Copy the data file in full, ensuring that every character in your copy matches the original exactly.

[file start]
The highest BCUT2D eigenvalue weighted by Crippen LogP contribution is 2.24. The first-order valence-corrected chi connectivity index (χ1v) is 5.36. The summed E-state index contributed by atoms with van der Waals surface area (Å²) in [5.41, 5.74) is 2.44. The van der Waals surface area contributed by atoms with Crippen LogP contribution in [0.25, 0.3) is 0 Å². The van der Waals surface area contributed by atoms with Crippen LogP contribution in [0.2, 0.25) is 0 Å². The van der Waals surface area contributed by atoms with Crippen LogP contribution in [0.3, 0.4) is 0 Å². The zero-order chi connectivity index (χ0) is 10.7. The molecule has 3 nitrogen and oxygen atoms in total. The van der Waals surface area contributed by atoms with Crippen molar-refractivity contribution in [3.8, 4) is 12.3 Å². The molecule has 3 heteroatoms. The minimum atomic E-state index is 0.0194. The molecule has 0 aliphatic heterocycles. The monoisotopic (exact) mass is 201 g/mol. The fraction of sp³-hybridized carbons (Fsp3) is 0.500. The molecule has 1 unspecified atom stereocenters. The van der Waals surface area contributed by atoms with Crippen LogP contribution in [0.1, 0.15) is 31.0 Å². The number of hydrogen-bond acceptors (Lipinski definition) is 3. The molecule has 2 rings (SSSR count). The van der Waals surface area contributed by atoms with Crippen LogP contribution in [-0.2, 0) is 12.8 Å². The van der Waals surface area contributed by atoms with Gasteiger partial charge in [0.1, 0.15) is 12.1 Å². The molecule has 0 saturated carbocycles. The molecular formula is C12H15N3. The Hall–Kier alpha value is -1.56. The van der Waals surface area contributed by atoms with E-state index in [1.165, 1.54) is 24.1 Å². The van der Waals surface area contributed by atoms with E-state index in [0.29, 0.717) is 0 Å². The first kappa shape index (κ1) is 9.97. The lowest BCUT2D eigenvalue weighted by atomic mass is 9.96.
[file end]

The highest BCUT2D eigenvalue weighted by Crippen LogP contribution is 2.24. The first-order valence-corrected chi connectivity index (χ1v) is 5.36. The summed E-state index contributed by atoms with van der Waals surface area (Å²) in [5.41, 5.74) is 2.44. The van der Waals surface area contributed by atoms with Crippen LogP contribution in [0.25, 0.3) is 0 Å². The van der Waals surface area contributed by atoms with Crippen LogP contribution in [0.2, 0.25) is 0 Å². The van der Waals surface area contributed by atoms with Crippen LogP contribution in [0.3, 0.4) is 0 Å². The zero-order chi connectivity index (χ0) is 10.7. The molecule has 3 nitrogen and oxygen atoms in total. The van der Waals surface area contributed by atoms with Crippen molar-refractivity contribution in [3.8, 4) is 12.3 Å². The molecule has 3 heteroatoms. The minimum atomic E-state index is 0.0194. The molecule has 0 aliphatic heterocycles. The monoisotopic (exact) mass is 201 g/mol. The fraction of sp³-hybridized carbons (Fsp3) is 0.500. The molecule has 1 unspecified atom stereocenters. The van der Waals surface area contributed by atoms with Crippen LogP contribution in [0.1, 0.15) is 31.0 Å². The number of hydrogen-bond acceptors (Lipinski definition) is 3. The molecule has 2 rings (SSSR count). The van der Waals surface area contributed by atoms with Crippen LogP contribution in [-0.2, 0) is 12.8 Å². The van der Waals surface area contributed by atoms with Gasteiger partial charge in [0.1, 0.15) is 12.1 Å². The molecule has 0 saturated carbocycles. The molecular formula is C12H15N3. The Hall–Kier alpha value is -1.56. The van der Waals surface area contributed by atoms with E-state index in [1.165, 1.54) is 24.1 Å². The van der Waals surface area contributed by atoms with E-state index in [0.29, 0.717) is 0 Å². The first kappa shape index (κ1) is 9.97. The lowest BCUT2D eigenvalue weighted by atomic mass is 9.96.